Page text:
While the markets responded strongly to expectations of multiple Fed rate cuts in 2019, once it is c...
Rate Cut Inevitable, Only Question is When & by How Much
06/14/2019 6:00 am EST
Ever since the so-called pause in the Fed’s tightening cycle, a cut in Fed funds was inevitable, writes Landon Whaley.
Since early January, when Federal Reserve Chairman Jerome Powell did his M.C. Hammer-esque dovish pivot, I’ve been calling for the Fed to tilt full dovish. This past week we got the tilt with key Fed members whispering dovish sweet nothings into the ears of jubilant investors.
St. Louis Fed President James Bullard got the dovish party started by saying “A downward policy rate adjustment may be warranted soon to help re-center inflation and inflation expectations at target and also to provide some insurance in case of a sharper-than-expected slowdown...” He then doubled down, stating, “Even if the sharper-than-expected slowdown does not materialize, a rate cut would only mean that inflation and inflation expectations return to target more rapidly." Bullard’s telling us a rate cut is coming, even if the data doesn’t necessitate one.
His comments were followed by Fed Chair Powell dovishly crying in a speech to the Chicago Fed, “We are closely monitoring the implications of these [trade war] developments for the U.S. economic outlook and, as always, we will act as appropriate to sustain the expansion, with a strong labor market and inflation near our symmetric 2% objective.”
And if the “…act as appropriate to sustain the expansion…” wasn’t dovish enough for you, how about “[interest rates so close to zero] has become the preeminent monetary policy challenge of our time…perhaps it is time to retire the term 'unconventional' when referring to tools that were used in the 2008 Credit Crisis. We know that tools like these are likely to be needed in some form in the future." Like my boy, Emeril would say, “BAM!”
Powell wants policy tools that are usually reserved for crisis-type environments to be used in a run of the mill economic slowdowns! Japan, here we come!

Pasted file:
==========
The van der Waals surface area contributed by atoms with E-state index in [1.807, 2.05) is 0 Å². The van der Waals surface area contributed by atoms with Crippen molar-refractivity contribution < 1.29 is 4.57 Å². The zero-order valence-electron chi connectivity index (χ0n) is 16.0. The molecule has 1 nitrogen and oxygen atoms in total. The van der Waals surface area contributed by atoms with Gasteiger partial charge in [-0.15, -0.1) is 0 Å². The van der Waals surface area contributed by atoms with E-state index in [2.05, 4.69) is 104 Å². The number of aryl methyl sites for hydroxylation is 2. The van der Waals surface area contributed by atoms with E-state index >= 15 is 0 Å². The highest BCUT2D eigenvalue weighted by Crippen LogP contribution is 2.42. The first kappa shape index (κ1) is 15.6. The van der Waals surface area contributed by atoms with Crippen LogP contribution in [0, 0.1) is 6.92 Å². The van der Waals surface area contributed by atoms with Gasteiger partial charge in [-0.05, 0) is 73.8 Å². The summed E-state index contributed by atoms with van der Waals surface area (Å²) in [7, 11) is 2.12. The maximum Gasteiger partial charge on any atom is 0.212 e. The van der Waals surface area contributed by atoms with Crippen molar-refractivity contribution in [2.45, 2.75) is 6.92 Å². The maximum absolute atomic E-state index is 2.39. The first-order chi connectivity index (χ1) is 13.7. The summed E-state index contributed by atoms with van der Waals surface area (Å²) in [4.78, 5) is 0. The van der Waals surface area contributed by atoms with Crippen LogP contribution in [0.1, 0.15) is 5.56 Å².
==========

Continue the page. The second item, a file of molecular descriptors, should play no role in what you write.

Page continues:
While the full tilt dovish rhetoric came earlier than I anticipated, I can’t understand why markets reacted as if it came out of nowhere. As we discussed on several occasions early in the year, the Fed never “pauses,” as everyone was lamenting. Once the Fed stops raising rates, their next policy action is always a rate cut, always!
After the March meeting, when the Fed arrested rate hikes, an eventual rate cut was a done deal. September is as good a time as any to rip the rate cut band-aid off given that by then, U.S. growth will have been slowing for almost 12 months and we will be two to three months into a disinflationary impulse.
The market (Fed Fund futures) is now pricing in an 85% chance of a September rate cut, which means the next three months will be spent obsessing over the size of the cut. I have no clue whether we’ll get 25-, 50-, 75-, or even Trump and Pence’s preferred 100-basis point cut. The magnitude of the cut will depend on how fast growth deteriorates from here, how volatile markets become and whether inflation softens slowly, or all at once (and probably how many times the Tweeter-in-Chief chirps at Powell publicly).
Luckily for us, we don’t have to be Miss Cleo to trade the next three months successfully, or to be positioned appropriately for whatever size rate cut comes our way. We will continue to trade the long side of utilities, REITs, Treasuries and on the first pullback, we’ll be jumping into gold as well. These markets will perform well as we traverse the Winter environment between now and September and more importantly, once the rate cut becomes a reality, those same markets will receive a huge bullish shot in the arm.
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